On Monday, Morocco’s Ministry of Health confirmed the discovery of three suspected monkeypox virus cases.
The suspected cases, who are being treated and monitored, are in good health, according to the ministry.
The three people have received medical tests, according to the ministry, and the findings are awaiting.
Monkeypox cases have been confirmed or reported in over 12 countries.
The World Health Organization (WHO) announced on Sunday that 92 confirmed cases and 28 suspected cases had been confirmed in roughly 12 countries.
Monkeypox outbreaks have been confirmed in Australia, Belgium, Canada, France, Germany, Italy, the Netherlands, Portugal, Spain, Sweden, the United Kingdom, and the United States.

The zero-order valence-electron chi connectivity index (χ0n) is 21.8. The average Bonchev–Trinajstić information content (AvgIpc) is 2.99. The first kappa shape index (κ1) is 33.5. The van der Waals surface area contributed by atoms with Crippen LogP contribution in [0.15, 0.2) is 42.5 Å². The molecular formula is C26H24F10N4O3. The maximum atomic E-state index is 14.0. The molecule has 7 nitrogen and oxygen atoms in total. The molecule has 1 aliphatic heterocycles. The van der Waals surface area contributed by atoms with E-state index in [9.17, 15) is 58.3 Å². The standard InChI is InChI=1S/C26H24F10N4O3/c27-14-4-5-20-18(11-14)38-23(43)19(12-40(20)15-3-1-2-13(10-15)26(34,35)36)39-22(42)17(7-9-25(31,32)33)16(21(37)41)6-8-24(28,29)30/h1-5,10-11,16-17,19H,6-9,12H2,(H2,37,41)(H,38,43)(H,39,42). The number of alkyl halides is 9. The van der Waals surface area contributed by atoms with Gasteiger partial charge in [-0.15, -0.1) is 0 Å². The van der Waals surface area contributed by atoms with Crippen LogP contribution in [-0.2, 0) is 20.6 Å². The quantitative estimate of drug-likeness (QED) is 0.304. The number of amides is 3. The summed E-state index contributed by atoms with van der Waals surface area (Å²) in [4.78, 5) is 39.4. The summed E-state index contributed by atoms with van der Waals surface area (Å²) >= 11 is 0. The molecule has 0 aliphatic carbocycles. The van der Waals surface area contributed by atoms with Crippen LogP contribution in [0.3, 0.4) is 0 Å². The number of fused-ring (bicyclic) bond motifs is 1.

The situation is “developing,” according to WHO, which expects additional cases to be discovered.
Monkeypox was originally discovered in the 1950s and is considered a rare disease by experts.
Human cases were first reported in the 1980s. Contact with wild and dead animals was the most common way to catch the virus.
Fever, severe headache, back pain, low energy, swollen lymph nodes, and a skin rash or lesions are all signs of monkeypox.
Symptoms can last anywhere from two to a month. According to the WHO, the symptoms “may go away on their own without therapy.”
While the symptoms of the virus can go away on their own, “in some individuals, they can lead to severe consequences and even death,” according to WHO.
Newborns, children, and people with weak immune systems can be at risk of “more serious symptoms and death from monkeypox.”